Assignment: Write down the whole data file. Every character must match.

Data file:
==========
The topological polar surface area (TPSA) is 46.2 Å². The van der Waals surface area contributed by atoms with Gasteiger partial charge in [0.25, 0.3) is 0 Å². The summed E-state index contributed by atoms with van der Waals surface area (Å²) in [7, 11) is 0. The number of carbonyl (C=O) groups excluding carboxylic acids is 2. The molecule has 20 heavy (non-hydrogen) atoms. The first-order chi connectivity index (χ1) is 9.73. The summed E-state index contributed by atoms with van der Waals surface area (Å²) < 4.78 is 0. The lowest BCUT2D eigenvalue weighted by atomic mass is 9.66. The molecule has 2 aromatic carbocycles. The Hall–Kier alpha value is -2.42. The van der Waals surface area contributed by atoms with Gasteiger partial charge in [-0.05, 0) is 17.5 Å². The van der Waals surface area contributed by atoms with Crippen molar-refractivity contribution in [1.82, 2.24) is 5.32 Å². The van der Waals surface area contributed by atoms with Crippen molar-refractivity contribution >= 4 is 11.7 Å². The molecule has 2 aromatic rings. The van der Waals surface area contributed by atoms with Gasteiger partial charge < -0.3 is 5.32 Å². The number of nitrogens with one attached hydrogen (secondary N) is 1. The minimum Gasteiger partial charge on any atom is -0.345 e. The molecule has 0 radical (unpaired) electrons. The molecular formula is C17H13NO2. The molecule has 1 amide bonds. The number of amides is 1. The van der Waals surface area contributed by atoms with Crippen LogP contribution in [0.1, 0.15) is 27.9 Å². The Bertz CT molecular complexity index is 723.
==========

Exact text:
The topological polar surface area (TPSA) is 46.2 Å². The van der Waals surface area contributed by atoms with Gasteiger partial charge in [0.25, 0.3) is 0 Å². The summed E-state index contributed by atoms with van der Waals surface area (Å²) in [7, 11) is 0. The number of carbonyl (C=O) groups excluding carboxylic acids is 2. The molecule has 20 heavy (non-hydrogen) atoms. The first-order chi connectivity index (χ1) is 9.73. The summed E-state index contributed by atoms with van der Waals surface area (Å²) < 4.78 is 0. The lowest BCUT2D eigenvalue weighted by atomic mass is 9.66. The molecule has 2 aromatic carbocycles. The Hall–Kier alpha value is -2.42. The van der Waals surface area contributed by atoms with Gasteiger partial charge in [-0.05, 0) is 17.5 Å². The van der Waals surface area contributed by atoms with Crippen molar-refractivity contribution in [1.82, 2.24) is 5.32 Å². The van der Waals surface area contributed by atoms with Crippen molar-refractivity contribution >= 4 is 11.7 Å². The molecule has 2 aromatic rings. The van der Waals surface area contributed by atoms with Gasteiger partial charge < -0.3 is 5.32 Å². The number of nitrogens with one attached hydrogen (secondary N) is 1. The minimum Gasteiger partial charge on any atom is -0.345 e. The molecule has 0 radical (unpaired) electrons. The molecular formula is C17H13NO2. The molecule has 1 amide bonds. The number of amides is 1. The van der Waals surface area contributed by atoms with Crippen LogP contribution in [0.1, 0.15) is 27.9 Å². The Bertz CT molecular complexity index is 723.